Other studies have also found that broadband can have a surprising effect on home purchases, rentals and sales. A report by the London School of Economics examined 15 years of data and found that house prices increased by an average of 3% when broadband speed doubled. It’s especially concerning for landlords and sellers in the countryside, as a study from Savills highlighted that 70% of landlords said that slow broadband speeds were limiting their ability to let properties in rural areas.
What this all means is that whether you’re selling a home, looking for somewhere to buy or rent or are a landlord considering a rental opportunity, broadband is something you must take into consideration.
Checking broadband speeds
Checking potential broadband performance is easy (and free) but there are a few things you should know in order to get the most accurate information.
First off, any ISP can check broadband coverage. This can be done via the web site or by calling up the support or sales line. However an ISP is only going be interested in telling you about the services they provide. That’s fine if your intention was to stick with the same ISP, but it can be a good idea to get a broader, unbiased overview.
Finally, when you sign up for a new broadband deal your ISP should always provide an accurate speed estimate, usually as a range showing the potential lowest and highest speed. Keep a record of this. Any provider that’s signed up to Ofcom’s voluntary code of practice must investigate complaints about speed as a technical support issue. If they are unable to fix the problem, you are permitted to switch to a cheaper deal or cancel the contract without charge.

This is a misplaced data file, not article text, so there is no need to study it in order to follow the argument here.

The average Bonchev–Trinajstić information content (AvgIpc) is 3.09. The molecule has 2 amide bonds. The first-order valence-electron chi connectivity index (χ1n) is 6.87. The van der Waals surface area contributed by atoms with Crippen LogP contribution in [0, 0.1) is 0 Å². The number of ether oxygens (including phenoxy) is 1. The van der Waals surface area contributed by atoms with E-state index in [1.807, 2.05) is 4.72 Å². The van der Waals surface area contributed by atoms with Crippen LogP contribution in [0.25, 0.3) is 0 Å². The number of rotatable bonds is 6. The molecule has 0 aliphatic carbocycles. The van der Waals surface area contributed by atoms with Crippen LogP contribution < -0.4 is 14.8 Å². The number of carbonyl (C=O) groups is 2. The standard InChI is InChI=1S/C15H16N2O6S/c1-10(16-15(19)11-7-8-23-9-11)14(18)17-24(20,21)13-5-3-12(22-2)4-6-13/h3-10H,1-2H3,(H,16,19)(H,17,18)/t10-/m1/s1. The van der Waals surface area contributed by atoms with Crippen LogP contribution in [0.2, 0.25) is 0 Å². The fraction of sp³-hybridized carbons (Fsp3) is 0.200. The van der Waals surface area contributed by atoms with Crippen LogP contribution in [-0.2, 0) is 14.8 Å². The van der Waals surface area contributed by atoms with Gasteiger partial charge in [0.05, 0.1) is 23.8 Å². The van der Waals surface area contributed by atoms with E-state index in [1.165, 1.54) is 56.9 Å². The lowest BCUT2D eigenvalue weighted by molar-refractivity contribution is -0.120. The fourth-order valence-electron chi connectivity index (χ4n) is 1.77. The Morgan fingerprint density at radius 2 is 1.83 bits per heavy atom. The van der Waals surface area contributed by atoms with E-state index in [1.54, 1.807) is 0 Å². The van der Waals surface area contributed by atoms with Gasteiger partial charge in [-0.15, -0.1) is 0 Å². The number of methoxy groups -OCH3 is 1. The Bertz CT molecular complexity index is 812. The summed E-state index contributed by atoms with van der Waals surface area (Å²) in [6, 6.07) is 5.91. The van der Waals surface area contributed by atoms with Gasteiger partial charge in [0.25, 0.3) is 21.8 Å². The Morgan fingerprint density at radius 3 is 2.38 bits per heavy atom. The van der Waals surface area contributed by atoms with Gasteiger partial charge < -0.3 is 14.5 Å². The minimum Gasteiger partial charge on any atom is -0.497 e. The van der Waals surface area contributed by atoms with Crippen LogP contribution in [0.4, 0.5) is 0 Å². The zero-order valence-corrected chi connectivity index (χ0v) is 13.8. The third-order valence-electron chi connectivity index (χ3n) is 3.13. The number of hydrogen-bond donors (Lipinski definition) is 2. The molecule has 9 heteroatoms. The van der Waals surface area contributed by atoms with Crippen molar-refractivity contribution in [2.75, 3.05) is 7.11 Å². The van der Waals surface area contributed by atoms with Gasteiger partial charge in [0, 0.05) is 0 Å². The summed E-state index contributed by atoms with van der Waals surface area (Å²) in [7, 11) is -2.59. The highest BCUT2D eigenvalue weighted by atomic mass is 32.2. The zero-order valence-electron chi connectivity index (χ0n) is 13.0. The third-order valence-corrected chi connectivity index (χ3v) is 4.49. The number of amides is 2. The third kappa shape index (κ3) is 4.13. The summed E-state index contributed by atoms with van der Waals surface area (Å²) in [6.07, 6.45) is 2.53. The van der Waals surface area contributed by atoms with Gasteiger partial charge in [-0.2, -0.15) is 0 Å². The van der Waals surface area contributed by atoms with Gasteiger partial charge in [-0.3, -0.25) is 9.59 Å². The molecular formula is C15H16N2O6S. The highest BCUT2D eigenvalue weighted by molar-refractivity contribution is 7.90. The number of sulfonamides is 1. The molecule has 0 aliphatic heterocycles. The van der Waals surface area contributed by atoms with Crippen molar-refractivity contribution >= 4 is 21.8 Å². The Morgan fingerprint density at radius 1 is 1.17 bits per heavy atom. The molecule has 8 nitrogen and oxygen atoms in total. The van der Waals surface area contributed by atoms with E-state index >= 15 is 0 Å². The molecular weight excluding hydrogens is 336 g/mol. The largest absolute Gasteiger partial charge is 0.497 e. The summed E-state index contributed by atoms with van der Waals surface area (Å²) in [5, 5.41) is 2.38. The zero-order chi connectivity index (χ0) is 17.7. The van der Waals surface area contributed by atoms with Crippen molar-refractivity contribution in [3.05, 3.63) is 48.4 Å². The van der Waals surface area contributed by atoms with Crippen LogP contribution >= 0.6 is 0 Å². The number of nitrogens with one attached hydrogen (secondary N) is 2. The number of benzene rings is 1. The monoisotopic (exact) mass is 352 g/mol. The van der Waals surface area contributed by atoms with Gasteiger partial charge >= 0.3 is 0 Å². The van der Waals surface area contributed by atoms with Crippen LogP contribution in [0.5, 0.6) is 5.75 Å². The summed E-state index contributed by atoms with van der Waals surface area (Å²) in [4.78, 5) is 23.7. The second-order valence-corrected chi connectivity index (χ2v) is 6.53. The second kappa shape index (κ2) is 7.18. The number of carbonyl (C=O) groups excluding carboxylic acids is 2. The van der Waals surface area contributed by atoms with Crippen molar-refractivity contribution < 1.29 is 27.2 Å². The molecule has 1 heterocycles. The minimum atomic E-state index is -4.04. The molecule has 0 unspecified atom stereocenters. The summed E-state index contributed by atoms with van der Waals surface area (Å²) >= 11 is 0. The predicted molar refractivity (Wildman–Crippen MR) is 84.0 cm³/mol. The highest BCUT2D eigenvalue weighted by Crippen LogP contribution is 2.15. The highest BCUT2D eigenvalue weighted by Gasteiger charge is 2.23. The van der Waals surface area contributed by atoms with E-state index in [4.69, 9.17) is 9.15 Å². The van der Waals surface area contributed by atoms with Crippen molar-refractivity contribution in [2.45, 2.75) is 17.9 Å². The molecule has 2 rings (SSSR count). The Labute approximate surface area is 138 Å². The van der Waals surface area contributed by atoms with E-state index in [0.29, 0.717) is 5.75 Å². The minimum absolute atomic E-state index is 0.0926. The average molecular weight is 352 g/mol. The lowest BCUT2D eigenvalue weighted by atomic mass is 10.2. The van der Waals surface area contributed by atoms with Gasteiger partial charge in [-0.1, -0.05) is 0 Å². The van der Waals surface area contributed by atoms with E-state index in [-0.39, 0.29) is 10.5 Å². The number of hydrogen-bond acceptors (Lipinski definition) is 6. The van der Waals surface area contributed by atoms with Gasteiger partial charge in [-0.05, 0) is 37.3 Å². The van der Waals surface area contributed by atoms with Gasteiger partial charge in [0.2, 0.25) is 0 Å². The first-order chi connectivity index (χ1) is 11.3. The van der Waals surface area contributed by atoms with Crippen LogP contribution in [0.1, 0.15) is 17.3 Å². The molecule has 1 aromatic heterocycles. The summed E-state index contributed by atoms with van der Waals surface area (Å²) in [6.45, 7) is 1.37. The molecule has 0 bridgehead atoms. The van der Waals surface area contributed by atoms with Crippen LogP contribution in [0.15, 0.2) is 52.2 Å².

You can check the broadband speed of property on Rightmove via the property listing or by clicking here.
You may have heard various reports about changes to Help to Buy schemes and the ISA over the past few months. Below, get the lowdown on whether any of them could help you if you’re looking to get on the housing ladder.
The Mortgage Guarantee Scheme will be finishing at the end of 2016. This scheme allows first-time buyers to purchase a property up to the value of £600,000 within the UK. Buyers need a 5% deposit and they have to occupy the property once purchased, as their only property.
What are my other options?
The Equity Loan Scheme will still be available after the end of this year. This scheme differs to the Mortgage Guarantee Scheme as it is open to first-time buyers and existing homeowners with a minimum of 5% deposit, and the government lets you borrow 20% more, so you only need a mortgage for 75%. This scheme is only available on new build homes up to the value of £600,000 and only if the developer advertises it and if you don’t own any other properties when you buy using this scheme. You won’t accumulate any interest on the 20% loan for the first five years.
The Welsh Equity Loan Scheme is the same at the English one, except that it is on new builds up to the value of £300,000.
The Scottish Equity Loan Scheme is slightly different. Available on affiliated new builds up to £250,000, first-time buyers and existing homeowners need a minimum deposit of 5%. The Scottish Government will then add an equity stake of between 10% and 20% of the property’s value if you are eligible.
Not planning to buy a property for several years yet? You could utilise the Help to Buy ISA Scheme from the government, in which you are allowed to add up to £200 a month into the account, which the government matches at £50 for every £200. They will continue to add this ratio, up to a maximum of £3,000 on their part. There are rules and regulations around the use of the ISA so make sure you read up here.